In addition to requiring a specific form of attention, the acquisition of contingency knowledge is assumed to depend on working memory resources being available during the exposure to the CS-US pairings. In a series of three experiments (N=109) reported in manuscript B, working memory capacity was manipulated during evaluative conditioning by means of phonological distraction. Particularly, in a verbal conditioning paradigm, the encoding of the CS-US contingencies (pairs of words) was disrupted by the playback of irrelevant speech which is assumed to gain automatic access to the same working memory module. Both, the processing and the production of irrelevant speech were shown to reduce both contingency memory and the magnitude of evaluative conditioning. These results imply that evaluative learning requires working memory resources, and they challenge the assumption that evaluative conditioning relies on automatic processes. However, the conditioning effect was not restricted to participants who were able to recall the CS-US contingencies in these experiments. Thus, though working memory may be important during conditioning in order to encode the CS-US contingencies, evaluative learning does not necessarily depend on the acquisition of long-term knowledge about the contingencies.
Manuscript C is concerned with the content of the contingency knowledge. According to the propositional account, evaluative conditioning is assumed to rely on the formation and evaluation of propositional knowledge about the predictive relation between CS and US. Thus, stronger evaluative conditioning effects may be expected if the participants perceive a strong statistical CS-US contingency than if they perceive a weak contingency. In the experiment reported in manuscript C (N=31), the evaluative conditioning procedure was combined with a contingency learning paradigm requiring the participants to simultaneously judge the contingencies of four CS-US pairings. The subjective appraisal of contingency was manipulated by varying (a) the objective CS-US contingency and (b) the density of the US which is known to bias contingency judgments (the outcome density effect). This method allows to modulate propositional knowledge about the contingency independently of objective values of contingency during the acquisition of evaluative conditioning. Indeed, contingencies were judged to be stronger in case of low US density irrespective of the level of the objective contingency. More importantly, comparable effects of evaluative conditioning occurred with low and with high objective contingency, but the magnitude of conditioning increased with subjective contingency judgments. These results indicate that evaluative conditioning is sensitive to propositional knowledge about the CS-US relations (i.e. contingency judgments). Evaluative conditioning appears to (a) depend on contingency awareness and (b) vary with subjective beliefs about the CS-US contingency. This result is in line with the propositional account of evaluative conditioning.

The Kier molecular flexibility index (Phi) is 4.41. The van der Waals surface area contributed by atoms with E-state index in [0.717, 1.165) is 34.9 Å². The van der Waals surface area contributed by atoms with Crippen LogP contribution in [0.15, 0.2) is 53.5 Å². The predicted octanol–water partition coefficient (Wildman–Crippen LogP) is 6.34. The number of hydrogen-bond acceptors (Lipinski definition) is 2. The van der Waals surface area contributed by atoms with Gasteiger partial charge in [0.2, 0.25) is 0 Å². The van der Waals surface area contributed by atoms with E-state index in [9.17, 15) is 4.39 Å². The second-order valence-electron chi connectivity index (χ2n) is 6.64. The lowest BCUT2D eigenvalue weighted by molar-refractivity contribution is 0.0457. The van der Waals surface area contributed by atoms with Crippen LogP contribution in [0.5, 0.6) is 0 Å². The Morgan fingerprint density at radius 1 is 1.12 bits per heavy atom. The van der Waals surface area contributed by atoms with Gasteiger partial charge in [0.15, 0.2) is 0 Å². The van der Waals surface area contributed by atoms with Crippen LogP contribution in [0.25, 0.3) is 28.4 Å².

Taken together, the results show (a) that evaluative conditioning depends on those cognitive resources (i.e. attention and working memory) which enable the acquisition of contingency knowledge and (b) that propositional knowledge modulates the magnitude of the conditioning effect. It is difficult to explain these findings by referring to evaluative conditioning as an automatic process of association formation. Rather, the results imply that propositional learning about the CS-US contingencies is involved in the acquisition of evaluative responses. This form of affective-evaluative learning was shown to require a specific focus of attention (a contingency focus) as well as working memory resources to be available during acquisition. Furthermore, the liking of a CS seems change as a function of the subjective appraisal of the statistical CS-US contingency.
|Classification DDC:||100 Philosophie und Psychologie > 150 Psychologie|
|Divisions:||Fachbereich Humanwissenschaften > Psychologie|
|Date Deposited:||28 Jul 2011 07:32|
|Last Modified:||07 Dec 2012 12:00|
|License:||Simple publication rights for ULB|
|Referees:||Ellermeier, Prof., PhD Wolfgang and Schmidt, Prof. Dr. Rainer|
|Refereed:||6 July 2011|